Women of Islam 'exempt from wearing veils in France'
The comments, by Islamic jurisprudence scholar Mohamed al-Nujaimi and author and cleric Ayed al-Garni, come two weeks after French MPs passed a bill under which women could be fined for appearing in public with the all-covering burqa or the niqab, which leaves only the eyes exposed.
"For a woman who permanently resides in France or is a French citizen, if there is harm in wearing the veil, it is permitted that she shows her face when necessity demands it," Nujaimi said.
Muslim scholars are divided over the veil, disagreeing on whether and how much of a woman's face should be covered. Saudi clerics widely recommend it.
The kingdom is ruled by the House of Saud in alliance with clerics from the austere Wahhabi school of Islam who oversee mosques, the judiciary and education and run their own coercive apparatus, the morals police.
Nujaimi and Garni are not members of the kingdom's official Senior Scholars Authority, which has not commented on the French parliament's decision.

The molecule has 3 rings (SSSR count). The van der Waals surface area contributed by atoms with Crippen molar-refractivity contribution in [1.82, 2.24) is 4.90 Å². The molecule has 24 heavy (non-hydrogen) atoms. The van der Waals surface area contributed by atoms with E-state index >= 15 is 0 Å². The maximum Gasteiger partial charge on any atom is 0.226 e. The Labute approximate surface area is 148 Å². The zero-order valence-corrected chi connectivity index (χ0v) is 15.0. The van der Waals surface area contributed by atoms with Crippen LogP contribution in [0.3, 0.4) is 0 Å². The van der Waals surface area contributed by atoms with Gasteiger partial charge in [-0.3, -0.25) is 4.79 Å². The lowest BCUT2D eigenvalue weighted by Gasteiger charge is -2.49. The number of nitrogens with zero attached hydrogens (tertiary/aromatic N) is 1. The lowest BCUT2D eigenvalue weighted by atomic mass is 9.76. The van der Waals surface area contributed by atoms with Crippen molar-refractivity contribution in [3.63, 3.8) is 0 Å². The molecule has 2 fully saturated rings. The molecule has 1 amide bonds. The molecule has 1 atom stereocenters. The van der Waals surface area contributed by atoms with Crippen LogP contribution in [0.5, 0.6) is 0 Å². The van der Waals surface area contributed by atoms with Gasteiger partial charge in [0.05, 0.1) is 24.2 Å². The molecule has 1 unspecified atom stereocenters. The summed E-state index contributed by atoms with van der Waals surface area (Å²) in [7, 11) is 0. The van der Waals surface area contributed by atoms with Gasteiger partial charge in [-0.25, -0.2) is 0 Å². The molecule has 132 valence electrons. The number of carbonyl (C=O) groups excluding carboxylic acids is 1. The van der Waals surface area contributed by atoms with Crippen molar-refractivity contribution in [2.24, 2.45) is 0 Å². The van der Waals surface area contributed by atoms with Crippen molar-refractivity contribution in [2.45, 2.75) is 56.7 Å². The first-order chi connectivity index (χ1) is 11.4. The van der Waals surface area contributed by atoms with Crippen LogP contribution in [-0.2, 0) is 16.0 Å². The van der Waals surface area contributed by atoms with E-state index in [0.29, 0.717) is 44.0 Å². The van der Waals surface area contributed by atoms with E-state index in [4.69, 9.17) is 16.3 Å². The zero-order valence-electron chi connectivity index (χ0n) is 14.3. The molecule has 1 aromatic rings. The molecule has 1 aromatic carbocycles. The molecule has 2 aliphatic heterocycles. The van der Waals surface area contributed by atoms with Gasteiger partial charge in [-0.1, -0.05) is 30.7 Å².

Tourism to Western countries such as France, while not forbidden, should be avoided in favour of Muslim countries where veils are allowed, the clerics said.
Every summer, tens of thousands of Saudi holidaymakers leave the kingdom and its searing heat to spend their vacation abroad, with many travelling to European countries.
"Tourism in a non-Muslim country is not indispensable, it is not needed, it is however allowed ... but we have a lot of touristic regions in our country and there are a lot of Muslim countries that do not ban the niqab," Nujaimi said.